“I’m scared of credit cards.”
“Honestly? I don’t understand them.”
“I’m pretty sure my bank is out to get me.”
This just in and all over the business press: Millennials are afraid of being duped by credit cards. How did this happen?
In 1950, a man forgot his wallet when it was time to pay at a restaurant. Being a true innovator and entrepreneur, he came up with an idea from his predicament. What if you had a card that you could use to pay for things now, and you take care of what you had spent at the end of the month in one go?
With that, the first credit card was born. It was based on two pillars: convenience and trust. Convenience, because you can carry a card that works almost everywhere and for almost anything. Trust, because credit card companies decide to issue loans based on your history of credibility, and you trust them to only give you money that you can pay back.
Today, the appeal of credit cards is still based on two pillars, although different from the first ones: build credit and accumulate rewards. On the surface, the shift seems benign. Yet the proliferation of credit as a prerequisite for modern life and its associated rewards game are fundamentally incompatible with the principles of both trust and convenience. Neither encourage sustainable credit card use. Both are becoming less attractive by the day. Why?
Credit: the erosion of trust
The very beginning, conventional wisdom declares, is a good place to start. Credit among people has existed for much longer than credit cards, but there are some fundamentals of credit that should be considered.
In Chinese, the word for credit is 信用, which roughly translates as “use of trust.” Trust enables credit: if both parties in an agreement trust each other, and can prove this trustworthiness, a mutually beneficial relationship is born. One person gets convenience and immediacy. The other gets profit through interest.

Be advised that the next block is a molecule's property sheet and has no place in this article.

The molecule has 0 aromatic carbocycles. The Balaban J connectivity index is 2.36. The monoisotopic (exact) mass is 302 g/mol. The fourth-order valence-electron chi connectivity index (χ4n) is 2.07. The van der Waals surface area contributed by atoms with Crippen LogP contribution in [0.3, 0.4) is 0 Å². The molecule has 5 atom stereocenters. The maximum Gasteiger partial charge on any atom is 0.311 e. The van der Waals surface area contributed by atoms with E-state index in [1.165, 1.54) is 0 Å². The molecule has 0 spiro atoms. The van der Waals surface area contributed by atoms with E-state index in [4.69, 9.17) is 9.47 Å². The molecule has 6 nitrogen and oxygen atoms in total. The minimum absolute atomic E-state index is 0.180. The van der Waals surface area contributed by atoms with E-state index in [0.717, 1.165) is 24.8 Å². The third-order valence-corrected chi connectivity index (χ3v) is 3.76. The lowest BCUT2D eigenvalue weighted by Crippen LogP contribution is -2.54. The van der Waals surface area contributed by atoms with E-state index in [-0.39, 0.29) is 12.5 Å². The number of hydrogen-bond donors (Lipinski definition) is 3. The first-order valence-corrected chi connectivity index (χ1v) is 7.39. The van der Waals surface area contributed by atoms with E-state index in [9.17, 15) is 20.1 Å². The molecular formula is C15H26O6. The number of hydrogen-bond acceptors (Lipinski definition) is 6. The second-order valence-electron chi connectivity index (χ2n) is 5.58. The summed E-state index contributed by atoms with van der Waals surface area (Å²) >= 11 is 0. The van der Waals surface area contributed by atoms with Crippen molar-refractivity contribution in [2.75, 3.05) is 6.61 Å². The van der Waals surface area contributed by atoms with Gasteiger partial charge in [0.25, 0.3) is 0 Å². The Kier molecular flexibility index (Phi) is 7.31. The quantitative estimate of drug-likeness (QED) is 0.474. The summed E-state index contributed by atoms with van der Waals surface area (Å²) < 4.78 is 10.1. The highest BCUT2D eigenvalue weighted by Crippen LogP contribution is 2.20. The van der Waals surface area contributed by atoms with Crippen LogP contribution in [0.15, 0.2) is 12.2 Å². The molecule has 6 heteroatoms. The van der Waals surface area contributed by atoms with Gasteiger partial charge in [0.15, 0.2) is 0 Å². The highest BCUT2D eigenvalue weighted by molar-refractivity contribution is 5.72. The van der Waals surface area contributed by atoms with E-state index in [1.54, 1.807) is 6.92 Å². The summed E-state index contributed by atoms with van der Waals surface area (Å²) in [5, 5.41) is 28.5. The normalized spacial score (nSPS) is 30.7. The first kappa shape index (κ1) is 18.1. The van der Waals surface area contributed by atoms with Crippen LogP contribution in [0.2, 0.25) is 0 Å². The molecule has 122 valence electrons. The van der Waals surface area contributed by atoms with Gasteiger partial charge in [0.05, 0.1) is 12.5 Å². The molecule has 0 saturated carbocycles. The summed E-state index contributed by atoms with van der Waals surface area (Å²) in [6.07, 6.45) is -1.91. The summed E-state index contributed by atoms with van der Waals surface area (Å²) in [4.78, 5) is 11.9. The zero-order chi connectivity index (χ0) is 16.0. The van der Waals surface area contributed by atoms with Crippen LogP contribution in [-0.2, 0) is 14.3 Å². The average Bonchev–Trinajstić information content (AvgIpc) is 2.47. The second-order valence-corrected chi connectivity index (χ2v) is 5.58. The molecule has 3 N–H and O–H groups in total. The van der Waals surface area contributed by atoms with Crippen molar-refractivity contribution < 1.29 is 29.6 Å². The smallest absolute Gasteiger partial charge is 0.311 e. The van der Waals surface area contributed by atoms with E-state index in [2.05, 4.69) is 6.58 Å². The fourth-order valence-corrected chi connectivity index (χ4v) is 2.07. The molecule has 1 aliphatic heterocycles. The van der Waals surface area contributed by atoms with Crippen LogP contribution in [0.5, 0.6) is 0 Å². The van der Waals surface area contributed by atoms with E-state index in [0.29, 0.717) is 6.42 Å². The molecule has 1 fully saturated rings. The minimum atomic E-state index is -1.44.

Following this model, credit card companies used to be the good guys who enabled people to reach their goals by purchasing things they could not (yet) afford. They set up payment plans that translated convenience into dollars. They helped people achieve the American Dream by enabling them to invest in fridges, mattresses, and other signs of modernity in and for the home.
But this is no longer true. To Millennials, credit cards are enablers in the most insidious sense: they trap people into buying things they do not need. When 73% of Millennials are carrying student debt over $10 000, the last thing they need is more debt and more temptation. They know that, which is why 71% of millennials intentionally leave the credit card at home when they go shopping. Steeped in a culture that constantly tempts them to buy, Millennials feel that one of the two pillars – trust – has been betrayed by credit card issuers that allow people to go over their means by increasing credit limits even when unprompted, and then punish them for it, all at a profit. That said, it’s not only the structure of credit cards that makes them untrustworthy. Another reason can be traced back to 1986 and the genesis of rewards.
Gamification of credit cards
What sounds familiar: it’s double cashback day for apparel, double the air miles, double cashback for entertainment! This card has an annual fee of $500 but the sign-up bonus is $300 if you spend over $1000 in the first two months, and you get 2% cashback on all your purchases!
What a headache. You can blame—or thank—Sears for the constellation of reward mechanisms in the credit card industry today. In 1986, Sears introduced a truly disruptive concept: to differentiate themselves from competitors, they issued a cashback credit card. Coinciding with the age-old American tradition of discounts and feel-good consumerism, this move set off a flurry of copycats.